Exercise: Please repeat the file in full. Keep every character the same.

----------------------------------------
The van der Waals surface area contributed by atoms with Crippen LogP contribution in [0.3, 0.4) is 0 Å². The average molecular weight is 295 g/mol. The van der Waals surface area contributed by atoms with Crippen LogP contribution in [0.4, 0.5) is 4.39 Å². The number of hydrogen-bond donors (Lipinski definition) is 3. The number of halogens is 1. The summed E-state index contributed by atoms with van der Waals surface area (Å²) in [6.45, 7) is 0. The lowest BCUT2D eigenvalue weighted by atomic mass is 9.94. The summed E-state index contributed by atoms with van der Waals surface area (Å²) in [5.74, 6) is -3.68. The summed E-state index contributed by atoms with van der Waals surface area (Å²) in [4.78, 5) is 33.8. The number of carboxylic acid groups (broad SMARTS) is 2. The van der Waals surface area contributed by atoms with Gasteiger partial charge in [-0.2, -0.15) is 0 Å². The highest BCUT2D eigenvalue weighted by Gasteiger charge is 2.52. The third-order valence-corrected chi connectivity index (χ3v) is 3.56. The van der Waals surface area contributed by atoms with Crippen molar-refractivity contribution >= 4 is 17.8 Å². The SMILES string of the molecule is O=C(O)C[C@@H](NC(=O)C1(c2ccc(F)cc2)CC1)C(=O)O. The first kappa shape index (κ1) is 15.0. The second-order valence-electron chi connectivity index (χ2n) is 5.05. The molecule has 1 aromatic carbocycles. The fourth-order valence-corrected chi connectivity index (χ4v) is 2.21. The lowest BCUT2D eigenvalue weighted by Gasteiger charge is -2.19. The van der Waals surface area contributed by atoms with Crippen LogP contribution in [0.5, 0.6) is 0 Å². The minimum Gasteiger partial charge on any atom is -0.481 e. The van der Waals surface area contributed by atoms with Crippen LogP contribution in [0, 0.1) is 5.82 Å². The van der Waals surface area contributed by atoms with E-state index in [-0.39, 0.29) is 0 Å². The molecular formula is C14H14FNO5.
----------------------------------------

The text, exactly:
The van der Waals surface area contributed by atoms with Crippen LogP contribution in [0.3, 0.4) is 0 Å². The average molecular weight is 295 g/mol. The van der Waals surface area contributed by atoms with Crippen LogP contribution in [0.4, 0.5) is 4.39 Å². The number of hydrogen-bond donors (Lipinski definition) is 3. The number of halogens is 1. The summed E-state index contributed by atoms with van der Waals surface area (Å²) in [6.45, 7) is 0. The lowest BCUT2D eigenvalue weighted by atomic mass is 9.94. The summed E-state index contributed by atoms with van der Waals surface area (Å²) in [5.74, 6) is -3.68. The summed E-state index contributed by atoms with van der Waals surface area (Å²) in [4.78, 5) is 33.8. The number of carboxylic acid groups (broad SMARTS) is 2. The van der Waals surface area contributed by atoms with Gasteiger partial charge in [-0.2, -0.15) is 0 Å². The highest BCUT2D eigenvalue weighted by Gasteiger charge is 2.52. The third-order valence-corrected chi connectivity index (χ3v) is 3.56. The van der Waals surface area contributed by atoms with Crippen molar-refractivity contribution >= 4 is 17.8 Å². The SMILES string of the molecule is O=C(O)C[C@@H](NC(=O)C1(c2ccc(F)cc2)CC1)C(=O)O. The first kappa shape index (κ1) is 15.0. The second-order valence-electron chi connectivity index (χ2n) is 5.05. The molecule has 1 aromatic carbocycles. The fourth-order valence-corrected chi connectivity index (χ4v) is 2.21. The lowest BCUT2D eigenvalue weighted by Gasteiger charge is -2.19. The van der Waals surface area contributed by atoms with Crippen LogP contribution in [0.5, 0.6) is 0 Å². The minimum Gasteiger partial charge on any atom is -0.481 e. The van der Waals surface area contributed by atoms with Crippen LogP contribution in [0, 0.1) is 5.82 Å². The van der Waals surface area contributed by atoms with E-state index in [-0.39, 0.29) is 0 Å². The molecular formula is C14H14FNO5.